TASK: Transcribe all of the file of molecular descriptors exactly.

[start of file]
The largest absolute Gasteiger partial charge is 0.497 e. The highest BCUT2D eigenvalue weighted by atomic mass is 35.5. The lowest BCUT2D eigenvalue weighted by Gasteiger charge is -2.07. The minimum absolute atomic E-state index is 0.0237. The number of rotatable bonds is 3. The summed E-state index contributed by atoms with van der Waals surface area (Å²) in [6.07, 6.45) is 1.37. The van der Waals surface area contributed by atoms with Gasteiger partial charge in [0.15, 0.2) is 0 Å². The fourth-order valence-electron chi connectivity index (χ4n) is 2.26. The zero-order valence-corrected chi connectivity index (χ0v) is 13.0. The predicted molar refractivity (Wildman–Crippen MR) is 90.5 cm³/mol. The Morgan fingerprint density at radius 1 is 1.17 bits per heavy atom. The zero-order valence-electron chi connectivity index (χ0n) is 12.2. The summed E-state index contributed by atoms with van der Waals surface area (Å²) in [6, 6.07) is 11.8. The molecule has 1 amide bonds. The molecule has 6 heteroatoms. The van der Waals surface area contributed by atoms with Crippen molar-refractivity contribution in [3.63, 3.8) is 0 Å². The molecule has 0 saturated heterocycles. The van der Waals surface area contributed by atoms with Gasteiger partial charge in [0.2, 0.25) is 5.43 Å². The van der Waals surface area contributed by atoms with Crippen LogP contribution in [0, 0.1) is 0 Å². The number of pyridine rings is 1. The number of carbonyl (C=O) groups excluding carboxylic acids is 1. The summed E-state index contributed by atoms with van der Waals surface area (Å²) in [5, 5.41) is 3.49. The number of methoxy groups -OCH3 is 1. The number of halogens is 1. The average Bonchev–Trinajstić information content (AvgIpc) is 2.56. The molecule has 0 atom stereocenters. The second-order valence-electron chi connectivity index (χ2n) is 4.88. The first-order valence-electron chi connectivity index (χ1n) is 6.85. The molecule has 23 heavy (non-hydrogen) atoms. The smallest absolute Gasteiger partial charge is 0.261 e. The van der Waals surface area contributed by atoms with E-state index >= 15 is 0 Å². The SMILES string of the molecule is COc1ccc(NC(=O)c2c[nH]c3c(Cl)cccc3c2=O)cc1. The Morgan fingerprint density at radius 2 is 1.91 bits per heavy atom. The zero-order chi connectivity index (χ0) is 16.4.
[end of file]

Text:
The largest absolute Gasteiger partial charge is 0.497 e. The highest BCUT2D eigenvalue weighted by atomic mass is 35.5. The lowest BCUT2D eigenvalue weighted by Gasteiger charge is -2.07. The minimum absolute atomic E-state index is 0.0237. The number of rotatable bonds is 3. The summed E-state index contributed by atoms with van der Waals surface area (Å²) in [6.07, 6.45) is 1.37. The van der Waals surface area contributed by atoms with Gasteiger partial charge in [0.15, 0.2) is 0 Å². The fourth-order valence-electron chi connectivity index (χ4n) is 2.26. The zero-order valence-corrected chi connectivity index (χ0v) is 13.0. The predicted molar refractivity (Wildman–Crippen MR) is 90.5 cm³/mol. The Morgan fingerprint density at radius 1 is 1.17 bits per heavy atom. The zero-order valence-electron chi connectivity index (χ0n) is 12.2. The summed E-state index contributed by atoms with van der Waals surface area (Å²) in [6, 6.07) is 11.8. The molecule has 1 amide bonds. The molecule has 6 heteroatoms. The van der Waals surface area contributed by atoms with Crippen molar-refractivity contribution in [3.63, 3.8) is 0 Å². The molecule has 0 saturated heterocycles. The van der Waals surface area contributed by atoms with Gasteiger partial charge in [0.2, 0.25) is 5.43 Å². The van der Waals surface area contributed by atoms with Crippen LogP contribution in [0, 0.1) is 0 Å². The number of pyridine rings is 1. The number of carbonyl (C=O) groups excluding carboxylic acids is 1. The summed E-state index contributed by atoms with van der Waals surface area (Å²) in [5, 5.41) is 3.49. The number of methoxy groups -OCH3 is 1. The number of halogens is 1. The average Bonchev–Trinajstić information content (AvgIpc) is 2.56. The molecule has 0 atom stereocenters. The second-order valence-electron chi connectivity index (χ2n) is 4.88. The first-order valence-electron chi connectivity index (χ1n) is 6.85. The molecule has 23 heavy (non-hydrogen) atoms. The smallest absolute Gasteiger partial charge is 0.261 e. The van der Waals surface area contributed by atoms with E-state index >= 15 is 0 Å². The SMILES string of the molecule is COc1ccc(NC(=O)c2c[nH]c3c(Cl)cccc3c2=O)cc1. The Morgan fingerprint density at radius 2 is 1.91 bits per heavy atom. The zero-order chi connectivity index (χ0) is 16.4.